Goan carnival, Hawaiian beach, ice age, a jacuzzi and a prison! These are all cakes designed and baked by 35-year-old Divya Sreeji’s. Her style of cake making involves a lot of art – sketching, painting, designing, carpentry, idol making and brainstorming. As much emphasis is on the theme of the cake as on the taste.
Into the business of making customised cakes for the last more than two years under the brand De Cakery, Gurgaon-based Divya learnt this art from London, where she spent a decade after her wedding. Her cakes are a piece of art that narrate a story in a colourful and yummy way.
“Cake art or designing is very individual-based. These cakes reflect one’s personality or live scenes. Cake art is done using sugar as a medium just as a painter uses canvas or a pottery artist uses clay,” shares Divya, a graduate of National Institute of Fashion Technology (NIFT) and mother of two, with Metrolife.
She started the business of designer cakes after coming back to India in 2010. Initially, it was for friends and family but soon spread of word helped her expanding the business. Now, with a team of three more people, she bakes five cakes a day on an average. Per kg cake costs anywhere between Rs 1300 to 1500.
Having studied fashion technology, business IT and having worked for IBM, Divya uses a lot of technology when it comes to creating characters and scenes as demanded by the clients.
“Once a woman wanted a cake for her sister’s birthday who is a jail officer in Jodhpur and loves her job. I created an entire prison with inmates and a woman reading legal books. The woman called me and asked, ‘how do you know me so well’?”
Designer cakes involve a lot of planning and intricate work. Before beginning the real work, she makes a sketch of the cake. “Cake designing is a mixture of lot of arts. Once I made a cake on the theme of Hawaiian beach party. So , I created bikini girls, palm trees, sea, coconut trees and exotic flowers. For a guy who had an Audi car and was aspiring for a Jaguar, I made a cake with that had a man standing with both these cars.”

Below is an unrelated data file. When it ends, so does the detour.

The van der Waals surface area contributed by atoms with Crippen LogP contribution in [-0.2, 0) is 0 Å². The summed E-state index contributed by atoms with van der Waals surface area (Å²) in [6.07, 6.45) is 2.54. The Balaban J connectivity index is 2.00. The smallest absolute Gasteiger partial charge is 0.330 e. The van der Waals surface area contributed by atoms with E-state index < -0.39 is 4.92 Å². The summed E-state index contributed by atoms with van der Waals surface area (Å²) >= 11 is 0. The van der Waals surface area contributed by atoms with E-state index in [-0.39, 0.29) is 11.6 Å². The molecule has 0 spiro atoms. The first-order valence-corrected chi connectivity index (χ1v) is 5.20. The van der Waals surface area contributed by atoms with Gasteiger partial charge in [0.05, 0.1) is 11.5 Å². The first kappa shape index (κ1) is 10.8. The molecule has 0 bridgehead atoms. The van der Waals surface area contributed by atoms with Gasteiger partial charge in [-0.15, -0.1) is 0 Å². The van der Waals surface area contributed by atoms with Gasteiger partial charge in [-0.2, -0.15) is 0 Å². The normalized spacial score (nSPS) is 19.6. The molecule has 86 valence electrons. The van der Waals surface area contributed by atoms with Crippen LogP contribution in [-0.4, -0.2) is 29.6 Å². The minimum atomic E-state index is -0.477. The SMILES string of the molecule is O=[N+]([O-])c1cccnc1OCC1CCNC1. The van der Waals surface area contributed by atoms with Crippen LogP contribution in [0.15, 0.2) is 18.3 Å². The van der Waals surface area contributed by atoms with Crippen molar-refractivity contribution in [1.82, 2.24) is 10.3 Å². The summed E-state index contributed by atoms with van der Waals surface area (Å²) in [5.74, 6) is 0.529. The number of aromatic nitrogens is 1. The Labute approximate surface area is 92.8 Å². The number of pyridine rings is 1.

One of the important features of her cakes is that they are 100 per cent edible. Since they are customised and the theme changes with each customer, the cakes are as fresh as ever. “I don’t have any catalogue and people place orders over phone. Every cake is distinct and reflects one’s personality, likes or dislikes,” she says.
If her cakes are a visual treat doesn’t mean they are less on taste. According to her, no matter how beautiful the cake looks, people won’t enjoy it if is not delicious. Apart from regular flavours, she also creates special flavours on demand. “For a bachelor’s party, I prepared a wasabi flavoured cake. I wasn’t sure how it would taste, so I first made a rough version that came out well. Then I made the final one. It had the scene of a pool party with girls and boys,”